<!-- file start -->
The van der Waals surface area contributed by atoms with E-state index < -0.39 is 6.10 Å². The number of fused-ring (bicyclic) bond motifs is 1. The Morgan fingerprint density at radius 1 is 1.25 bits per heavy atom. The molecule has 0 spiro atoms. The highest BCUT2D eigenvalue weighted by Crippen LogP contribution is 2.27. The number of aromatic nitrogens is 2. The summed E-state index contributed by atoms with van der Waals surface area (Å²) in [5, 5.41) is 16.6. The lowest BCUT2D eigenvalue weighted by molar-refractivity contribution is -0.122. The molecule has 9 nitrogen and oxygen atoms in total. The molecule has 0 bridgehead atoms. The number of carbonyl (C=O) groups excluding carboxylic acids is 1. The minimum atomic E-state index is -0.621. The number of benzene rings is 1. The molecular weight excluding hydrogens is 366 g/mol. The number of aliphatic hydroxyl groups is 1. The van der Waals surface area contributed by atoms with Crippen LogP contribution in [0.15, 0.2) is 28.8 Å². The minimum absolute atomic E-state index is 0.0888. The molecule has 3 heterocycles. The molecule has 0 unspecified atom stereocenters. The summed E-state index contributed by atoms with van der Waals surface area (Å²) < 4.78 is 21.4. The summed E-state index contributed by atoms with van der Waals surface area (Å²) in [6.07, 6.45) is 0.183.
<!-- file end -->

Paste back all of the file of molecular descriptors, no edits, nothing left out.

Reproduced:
The van der Waals surface area contributed by atoms with E-state index < -0.39 is 6.10 Å². The number of fused-ring (bicyclic) bond motifs is 1. The Morgan fingerprint density at radius 1 is 1.25 bits per heavy atom. The molecule has 0 spiro atoms. The highest BCUT2D eigenvalue weighted by Crippen LogP contribution is 2.27. The number of aromatic nitrogens is 2. The summed E-state index contributed by atoms with van der Waals surface area (Å²) in [5, 5.41) is 16.6. The lowest BCUT2D eigenvalue weighted by molar-refractivity contribution is -0.122. The molecule has 9 nitrogen and oxygen atoms in total. The molecule has 0 bridgehead atoms. The number of carbonyl (C=O) groups excluding carboxylic acids is 1. The minimum atomic E-state index is -0.621. The number of benzene rings is 1. The molecular weight excluding hydrogens is 366 g/mol. The number of aliphatic hydroxyl groups is 1. The van der Waals surface area contributed by atoms with Crippen LogP contribution in [0.15, 0.2) is 28.8 Å². The minimum absolute atomic E-state index is 0.0888. The molecule has 3 heterocycles. The molecule has 0 unspecified atom stereocenters. The summed E-state index contributed by atoms with van der Waals surface area (Å²) < 4.78 is 21.4. The summed E-state index contributed by atoms with van der Waals surface area (Å²) in [6.07, 6.45) is 0.183.